Associate Professor of History:
Phone: +1 401 863 9030
Rebecca Nedostup received her PhD in modern Chinese history from Columbia University in 2001, and then taught at Purdue University and Boston College before coming to Brown in 2012. She works at the intersection of politics. culture and society during the twentieth century in China and Taiwan. She is also interested in comparative, theoretical, and methodological issues surrounding ritual and spatial analysis and the relationship of nationalism, religion and modernity. Her main research sites to this point have been Nanjing and other parts of Jiangsu; Chongqing; Shanghai; and various places in Taiwan, some of which she lived in prior to beginning her career as a scholar. In addition to her other interests, she enjoys consuming and teaching about Asian popular culture in its various forms, historical as well as contemporary.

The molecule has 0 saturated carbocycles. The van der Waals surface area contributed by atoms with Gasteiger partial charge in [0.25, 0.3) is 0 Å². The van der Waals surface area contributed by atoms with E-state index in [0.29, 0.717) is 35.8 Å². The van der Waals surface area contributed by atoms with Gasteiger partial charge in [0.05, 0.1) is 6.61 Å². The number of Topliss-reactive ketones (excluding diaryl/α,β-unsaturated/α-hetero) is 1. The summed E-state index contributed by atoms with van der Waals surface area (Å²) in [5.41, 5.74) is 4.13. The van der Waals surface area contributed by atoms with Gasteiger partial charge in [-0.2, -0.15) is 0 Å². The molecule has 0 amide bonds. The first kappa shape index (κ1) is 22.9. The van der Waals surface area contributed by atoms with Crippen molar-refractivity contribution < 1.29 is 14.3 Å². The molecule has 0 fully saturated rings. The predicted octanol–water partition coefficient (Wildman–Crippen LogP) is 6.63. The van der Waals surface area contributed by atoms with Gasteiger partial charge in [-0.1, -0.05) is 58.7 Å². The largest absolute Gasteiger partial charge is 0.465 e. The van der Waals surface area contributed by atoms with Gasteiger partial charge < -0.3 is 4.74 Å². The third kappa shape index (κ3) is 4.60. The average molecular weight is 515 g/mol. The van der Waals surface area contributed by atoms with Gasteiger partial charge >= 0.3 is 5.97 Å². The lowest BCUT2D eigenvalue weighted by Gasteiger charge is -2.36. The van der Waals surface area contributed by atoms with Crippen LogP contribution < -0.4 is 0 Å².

In the past I've worked on government projects of cultural reform; the relationship between politics and religion in the modern era; and the relationship between national cultural policy and local social dynamics and landscapes, both conceptual and literal. State secularism, political commemoration and the role of modernity in religion (and vice versa) have been and continue to be frequent topics for me.
I am now writing a book that explores displacement, home, and community formation during China and Taiwan's mid-twentieth-century "long war" -- the Japan, civil and Cold wars, 1937-1959. This research has deepened my interest in comparing migrations, diasporas and territorial partitionings, and in employing ritual and local studies as methods in these fields. I am also involved in a collaborative project to explore the social meanings of dead bodies in modern China.